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How SCOTUS’s Confederate flag decision affects your license plate




The Supreme Court ruled today that Texas was not at fault for refusing to issue a Confederate flag-themed license plate to a heritage group.
The Supreme Court ruled today that Texas was not at fault for refusing to issue a Confederate flag-themed license plate to a heritage group.

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The Supreme Court ruled today that Texas was within its rights in refusing to issue a Confederate flag-themed license plate to a heritage group.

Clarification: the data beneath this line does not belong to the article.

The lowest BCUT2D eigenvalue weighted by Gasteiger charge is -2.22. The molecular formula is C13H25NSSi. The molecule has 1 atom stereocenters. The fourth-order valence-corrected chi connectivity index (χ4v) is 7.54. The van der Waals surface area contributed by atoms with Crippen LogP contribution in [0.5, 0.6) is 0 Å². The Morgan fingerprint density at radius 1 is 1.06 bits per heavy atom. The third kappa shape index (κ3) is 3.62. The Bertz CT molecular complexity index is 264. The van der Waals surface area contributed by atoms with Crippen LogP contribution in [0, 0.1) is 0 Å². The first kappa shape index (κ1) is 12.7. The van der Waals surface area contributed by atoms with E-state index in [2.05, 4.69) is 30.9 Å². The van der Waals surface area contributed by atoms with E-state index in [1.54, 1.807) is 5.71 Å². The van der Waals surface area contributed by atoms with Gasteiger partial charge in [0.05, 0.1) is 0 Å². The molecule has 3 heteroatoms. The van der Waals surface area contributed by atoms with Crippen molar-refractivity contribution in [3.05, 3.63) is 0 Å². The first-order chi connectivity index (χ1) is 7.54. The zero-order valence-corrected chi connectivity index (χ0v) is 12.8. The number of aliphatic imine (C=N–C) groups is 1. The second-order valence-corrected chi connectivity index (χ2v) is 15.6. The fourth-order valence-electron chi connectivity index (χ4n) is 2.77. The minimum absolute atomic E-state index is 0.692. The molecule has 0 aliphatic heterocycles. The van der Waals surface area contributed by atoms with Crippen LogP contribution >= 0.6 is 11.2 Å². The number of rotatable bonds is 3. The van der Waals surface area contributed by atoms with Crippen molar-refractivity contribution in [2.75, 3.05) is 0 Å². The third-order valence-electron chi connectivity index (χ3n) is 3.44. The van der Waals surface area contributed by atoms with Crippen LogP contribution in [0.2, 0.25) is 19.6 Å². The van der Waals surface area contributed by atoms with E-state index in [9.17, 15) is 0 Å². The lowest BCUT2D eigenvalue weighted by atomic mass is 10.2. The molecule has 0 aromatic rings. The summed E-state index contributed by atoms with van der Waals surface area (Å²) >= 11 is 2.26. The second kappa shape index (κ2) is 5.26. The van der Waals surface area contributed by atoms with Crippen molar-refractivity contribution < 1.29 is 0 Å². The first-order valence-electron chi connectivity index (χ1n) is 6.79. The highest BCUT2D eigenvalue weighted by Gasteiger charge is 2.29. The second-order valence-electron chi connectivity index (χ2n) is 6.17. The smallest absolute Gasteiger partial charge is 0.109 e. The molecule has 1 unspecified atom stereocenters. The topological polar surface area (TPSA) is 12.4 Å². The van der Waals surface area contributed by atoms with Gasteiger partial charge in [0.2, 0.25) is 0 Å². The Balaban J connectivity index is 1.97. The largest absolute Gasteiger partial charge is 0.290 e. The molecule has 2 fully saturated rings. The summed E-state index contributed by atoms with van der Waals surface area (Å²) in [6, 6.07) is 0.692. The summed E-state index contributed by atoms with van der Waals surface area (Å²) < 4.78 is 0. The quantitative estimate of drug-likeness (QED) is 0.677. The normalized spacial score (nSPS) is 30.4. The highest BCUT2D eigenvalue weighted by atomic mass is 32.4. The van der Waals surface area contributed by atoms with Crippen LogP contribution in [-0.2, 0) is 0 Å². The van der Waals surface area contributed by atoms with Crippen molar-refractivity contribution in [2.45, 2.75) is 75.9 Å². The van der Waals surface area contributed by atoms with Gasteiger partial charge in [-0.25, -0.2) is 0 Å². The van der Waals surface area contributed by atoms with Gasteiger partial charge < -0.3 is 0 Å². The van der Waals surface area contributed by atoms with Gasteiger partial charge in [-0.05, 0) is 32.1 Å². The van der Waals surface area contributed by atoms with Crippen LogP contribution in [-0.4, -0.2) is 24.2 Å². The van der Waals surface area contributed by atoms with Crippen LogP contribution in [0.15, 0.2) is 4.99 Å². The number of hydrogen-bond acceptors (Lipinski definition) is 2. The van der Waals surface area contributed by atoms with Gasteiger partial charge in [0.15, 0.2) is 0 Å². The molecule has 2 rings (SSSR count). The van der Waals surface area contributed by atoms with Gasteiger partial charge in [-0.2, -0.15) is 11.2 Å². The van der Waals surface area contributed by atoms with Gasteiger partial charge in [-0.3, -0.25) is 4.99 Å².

In 2013, the Texas Department of Motor Vehicles rejected the proposed plate and the Sons of Confederate Veterans sued calling it a violation of their free speech rights. Today’s decision was 5-4, with Justice Clarence Thomas joining the four liberal members of the court. The justices ruled that messages that appear on license plates are “government speech,” giving the state ultimate power to decide what can go on them.

WALKER, CHAIRMAN, TEXAS DEPARTMENT OF MOTOR VEHICLES BOARD, ET AL. v. TEXAS DIVISION, SONS OF CONFEDERATE VETERANS, INC., ET AL.

Guest:

David Savage, Supreme Court reporter for the Los Angeles Times. He wrote about the court’s decision for the publication today